History of the 30.06 Springfield


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stinger 327
May 14, 2010, 06:54 PM
Does anyone know when the US Army issued this rifle to its snipers and what was the last war this rifle was used?
Which type of bullet?
Weight in grains used?

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desidog
May 14, 2010, 07:03 PM
There's books written on this. Try Google.

exbiologist
May 14, 2010, 07:06 PM
It's my understanding that it wasn't long after World War I started that they begun informally using the .30-06 as a sniper rifle.

Jim Watson
May 14, 2010, 07:27 PM
There was some work done on dedicated sniper rifles during or at least right after WW I, but budgets were low and I don't think many if any were actually issued.

WW II had the 1903A4 and the USMC 1941 sniper rifles built on the Springfield pattern.
I don't know how long they stayed in service, probably through Korea, even though the M1 C&D were supposed to be standard by then.

Ammunition was probably GI M2 ball or M1 AP. I don't think the then sniper programs were well enough developed to supply match ammo like we do now. If anybody did, it would have been the Marines.

Ret.CWO
May 14, 2010, 07:39 PM
The origional M1 Ball was 174 Gr. bullet. They changed the M1 ball to 152 Gr. FMJ and changed it to M2 Ball for use in the both rifle and MG. I think this was done at the beginning of WWII. The Marines found the old 174 Gr. M1 Ball more accurate for sniping up through Korea. This came from a artical writen by Scott Duff.

SlamFire1
May 14, 2010, 08:14 PM
The last American War the 03 was used had to be Vietnam. I saw a picture of an 03, leaning against a trench wall, in a Vietnam firebase.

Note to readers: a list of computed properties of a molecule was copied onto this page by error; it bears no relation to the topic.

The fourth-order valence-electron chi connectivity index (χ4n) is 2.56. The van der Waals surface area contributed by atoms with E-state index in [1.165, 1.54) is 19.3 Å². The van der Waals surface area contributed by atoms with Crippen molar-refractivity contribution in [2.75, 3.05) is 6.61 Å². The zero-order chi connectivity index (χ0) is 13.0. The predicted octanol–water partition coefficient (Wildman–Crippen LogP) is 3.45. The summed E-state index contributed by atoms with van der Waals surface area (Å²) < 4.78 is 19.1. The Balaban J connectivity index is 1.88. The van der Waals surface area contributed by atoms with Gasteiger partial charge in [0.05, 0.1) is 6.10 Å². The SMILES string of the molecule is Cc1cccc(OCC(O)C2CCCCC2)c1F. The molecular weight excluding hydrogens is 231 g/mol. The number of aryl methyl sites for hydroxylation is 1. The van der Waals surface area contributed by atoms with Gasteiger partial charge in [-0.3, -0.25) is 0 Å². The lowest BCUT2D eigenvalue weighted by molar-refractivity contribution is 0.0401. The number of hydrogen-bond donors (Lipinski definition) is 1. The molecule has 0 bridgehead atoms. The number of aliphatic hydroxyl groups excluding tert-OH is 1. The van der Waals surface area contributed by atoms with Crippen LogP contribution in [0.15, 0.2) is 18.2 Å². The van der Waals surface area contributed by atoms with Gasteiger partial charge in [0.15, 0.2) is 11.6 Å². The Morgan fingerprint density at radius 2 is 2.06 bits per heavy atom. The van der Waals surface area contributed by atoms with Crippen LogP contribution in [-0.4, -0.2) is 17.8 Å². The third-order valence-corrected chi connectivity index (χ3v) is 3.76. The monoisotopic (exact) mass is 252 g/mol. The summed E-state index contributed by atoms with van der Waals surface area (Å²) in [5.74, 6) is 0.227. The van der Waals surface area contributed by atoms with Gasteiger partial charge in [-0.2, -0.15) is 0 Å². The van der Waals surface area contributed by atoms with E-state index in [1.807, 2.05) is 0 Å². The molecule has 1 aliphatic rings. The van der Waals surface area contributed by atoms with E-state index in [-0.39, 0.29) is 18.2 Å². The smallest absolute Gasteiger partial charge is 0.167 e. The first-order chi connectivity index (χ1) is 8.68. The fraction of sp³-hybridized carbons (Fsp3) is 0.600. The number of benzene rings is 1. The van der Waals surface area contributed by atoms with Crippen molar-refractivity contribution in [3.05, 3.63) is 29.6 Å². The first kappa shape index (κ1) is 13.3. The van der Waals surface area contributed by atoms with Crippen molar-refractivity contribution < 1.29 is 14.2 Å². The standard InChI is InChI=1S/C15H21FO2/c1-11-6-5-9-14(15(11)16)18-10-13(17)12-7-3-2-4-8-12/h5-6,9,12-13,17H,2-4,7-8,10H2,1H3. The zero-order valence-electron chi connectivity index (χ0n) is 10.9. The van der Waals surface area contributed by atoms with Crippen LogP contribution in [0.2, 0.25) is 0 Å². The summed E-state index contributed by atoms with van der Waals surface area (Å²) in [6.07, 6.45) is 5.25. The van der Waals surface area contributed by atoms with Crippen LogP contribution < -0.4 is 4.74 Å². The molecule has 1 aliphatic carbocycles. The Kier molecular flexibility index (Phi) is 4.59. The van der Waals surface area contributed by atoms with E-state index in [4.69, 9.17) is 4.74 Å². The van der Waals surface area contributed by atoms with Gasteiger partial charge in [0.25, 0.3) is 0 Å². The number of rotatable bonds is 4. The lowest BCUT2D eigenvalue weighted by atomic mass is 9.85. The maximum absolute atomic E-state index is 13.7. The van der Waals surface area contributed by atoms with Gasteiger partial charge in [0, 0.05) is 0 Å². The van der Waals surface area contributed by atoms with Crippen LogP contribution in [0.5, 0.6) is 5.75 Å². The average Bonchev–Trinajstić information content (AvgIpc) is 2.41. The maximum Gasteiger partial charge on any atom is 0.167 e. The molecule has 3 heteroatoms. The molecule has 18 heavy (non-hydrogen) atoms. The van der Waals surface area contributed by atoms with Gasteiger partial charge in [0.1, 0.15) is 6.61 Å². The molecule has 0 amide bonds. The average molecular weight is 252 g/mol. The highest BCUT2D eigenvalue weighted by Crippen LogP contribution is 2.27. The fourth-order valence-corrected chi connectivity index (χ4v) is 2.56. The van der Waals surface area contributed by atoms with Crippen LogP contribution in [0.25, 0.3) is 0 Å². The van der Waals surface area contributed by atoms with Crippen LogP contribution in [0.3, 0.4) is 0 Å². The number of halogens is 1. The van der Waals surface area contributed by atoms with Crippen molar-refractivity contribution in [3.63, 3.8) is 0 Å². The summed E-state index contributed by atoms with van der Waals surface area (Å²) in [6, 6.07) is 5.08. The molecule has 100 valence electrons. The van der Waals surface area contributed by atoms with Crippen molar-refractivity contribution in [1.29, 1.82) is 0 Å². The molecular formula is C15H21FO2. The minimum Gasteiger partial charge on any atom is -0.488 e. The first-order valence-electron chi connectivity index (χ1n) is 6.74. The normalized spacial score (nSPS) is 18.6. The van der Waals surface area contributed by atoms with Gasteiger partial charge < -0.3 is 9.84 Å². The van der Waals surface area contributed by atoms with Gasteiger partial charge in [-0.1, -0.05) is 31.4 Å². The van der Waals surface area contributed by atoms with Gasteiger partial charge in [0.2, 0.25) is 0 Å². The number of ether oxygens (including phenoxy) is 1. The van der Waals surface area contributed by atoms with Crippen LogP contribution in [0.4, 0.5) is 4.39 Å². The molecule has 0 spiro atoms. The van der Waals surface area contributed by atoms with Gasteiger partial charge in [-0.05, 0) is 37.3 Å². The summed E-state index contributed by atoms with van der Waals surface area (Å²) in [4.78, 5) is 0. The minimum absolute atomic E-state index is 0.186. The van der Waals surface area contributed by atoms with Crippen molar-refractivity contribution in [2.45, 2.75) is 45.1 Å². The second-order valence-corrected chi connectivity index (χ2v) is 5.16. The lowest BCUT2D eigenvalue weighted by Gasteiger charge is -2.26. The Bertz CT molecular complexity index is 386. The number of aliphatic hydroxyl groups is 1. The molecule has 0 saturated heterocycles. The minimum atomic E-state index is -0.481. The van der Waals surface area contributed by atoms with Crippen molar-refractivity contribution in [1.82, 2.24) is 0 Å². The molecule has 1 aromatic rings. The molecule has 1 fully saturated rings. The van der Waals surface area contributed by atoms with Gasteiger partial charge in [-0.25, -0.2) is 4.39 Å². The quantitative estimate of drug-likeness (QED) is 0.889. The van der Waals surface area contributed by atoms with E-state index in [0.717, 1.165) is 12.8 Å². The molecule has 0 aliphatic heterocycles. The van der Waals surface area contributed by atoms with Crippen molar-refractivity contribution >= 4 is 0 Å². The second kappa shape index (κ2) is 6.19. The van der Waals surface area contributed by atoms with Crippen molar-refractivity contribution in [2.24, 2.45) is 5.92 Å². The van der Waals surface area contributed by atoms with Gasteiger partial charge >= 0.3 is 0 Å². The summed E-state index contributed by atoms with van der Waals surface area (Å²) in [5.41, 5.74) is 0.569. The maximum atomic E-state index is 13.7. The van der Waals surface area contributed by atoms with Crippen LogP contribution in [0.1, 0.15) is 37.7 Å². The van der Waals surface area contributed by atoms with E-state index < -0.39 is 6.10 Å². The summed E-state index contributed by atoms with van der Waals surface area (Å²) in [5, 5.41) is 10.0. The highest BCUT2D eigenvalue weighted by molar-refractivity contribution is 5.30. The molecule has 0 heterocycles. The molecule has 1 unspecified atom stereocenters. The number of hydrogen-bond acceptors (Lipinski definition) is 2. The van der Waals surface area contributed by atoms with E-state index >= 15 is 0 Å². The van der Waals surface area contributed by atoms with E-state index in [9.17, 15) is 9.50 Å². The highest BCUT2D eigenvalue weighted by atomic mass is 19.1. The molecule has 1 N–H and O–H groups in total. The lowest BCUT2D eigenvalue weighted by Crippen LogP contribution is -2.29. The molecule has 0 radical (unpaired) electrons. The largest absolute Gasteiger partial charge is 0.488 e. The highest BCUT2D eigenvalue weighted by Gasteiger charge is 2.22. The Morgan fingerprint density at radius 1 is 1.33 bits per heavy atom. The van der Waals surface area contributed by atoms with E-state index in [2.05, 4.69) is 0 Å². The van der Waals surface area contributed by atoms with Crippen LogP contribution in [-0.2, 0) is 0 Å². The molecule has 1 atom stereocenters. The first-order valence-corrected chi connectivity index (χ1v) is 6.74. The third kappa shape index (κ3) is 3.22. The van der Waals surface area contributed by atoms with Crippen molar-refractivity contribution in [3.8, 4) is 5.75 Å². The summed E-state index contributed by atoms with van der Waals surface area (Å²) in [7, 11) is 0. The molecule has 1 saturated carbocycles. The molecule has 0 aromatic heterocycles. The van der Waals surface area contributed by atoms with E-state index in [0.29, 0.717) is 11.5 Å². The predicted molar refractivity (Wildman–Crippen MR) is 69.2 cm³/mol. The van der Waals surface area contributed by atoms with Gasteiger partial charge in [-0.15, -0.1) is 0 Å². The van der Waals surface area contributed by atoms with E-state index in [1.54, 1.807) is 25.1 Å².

They were still around in the 60's. An AMU shooter, a guy who shot when Garands were the match rifle, told me he was serving time in Korea. Right on the DMZ. He found an 03 in the Armory. There was this North Korean strolling in the DMZ. The AMU shooter had the North Korean in his sights but his Officer would not let him shoot.

Thirty years later, he is still frustrated that he could not be the last guy to shoot an enemy with 03.:cuss:

stinger 327
May 15, 2010, 12:12 AM
The origional M1 Ball was 174 Gr. bullet. They changed the M1 ball to 152 Gr. FMJ and changed it to M2 Ball for use in the both rifle and MG. I think this was done at the beginning of WWII. The Marines found the old 174 Gr. M1 Ball more accurate for sniping up through Korea. This came from a artical writen by Scott Duff.
So the ideal weight for the 30.06 used in the war was in the 170 grain area?
There is also the 180 grain.
Why didn't they use the 220 grain bullet for this? Not enough range because it's heavier or not as accurate as lighter loads?

exbiologist
May 15, 2010, 11:18 AM
Because the 220 was a round nose and was slower, so the trajectory was a lot worse at extended ranges. Going to a spitzer 220 likely would have required an increase in twist rate in all the rifles already produced. They changed to a lighter spitzer in response to similar German changes with the 8mm as part of the old arms race.

DMK
May 15, 2010, 01:02 PM
Going to a spitzer 220 likely would have required an increase in twist rate in all the rifles already produced. The 220gr round was the 30-03. The 30-06 was the improved round with the Spitzer bullet.

The 1903 rifle was changed to use the new 30-06 round at the same time as they changed from the old rod type bayonet that president Teddy Roosevelt blasted as being flimsy and unsuitable for combat.

I never read anything about changing the rifling twist, just that they set the barrels back and rechambered existing rifles because the 30-06 case is shorter than the 30-03 case. Perhaps new rifles had a different twist rate.

Why didn't they use the 220 grain bullet for this?

30-06 rifles can not chamber 30-03 cartridges, and even if they could, the ammo is exceptionally old and rare. The Army just did not use it long at all.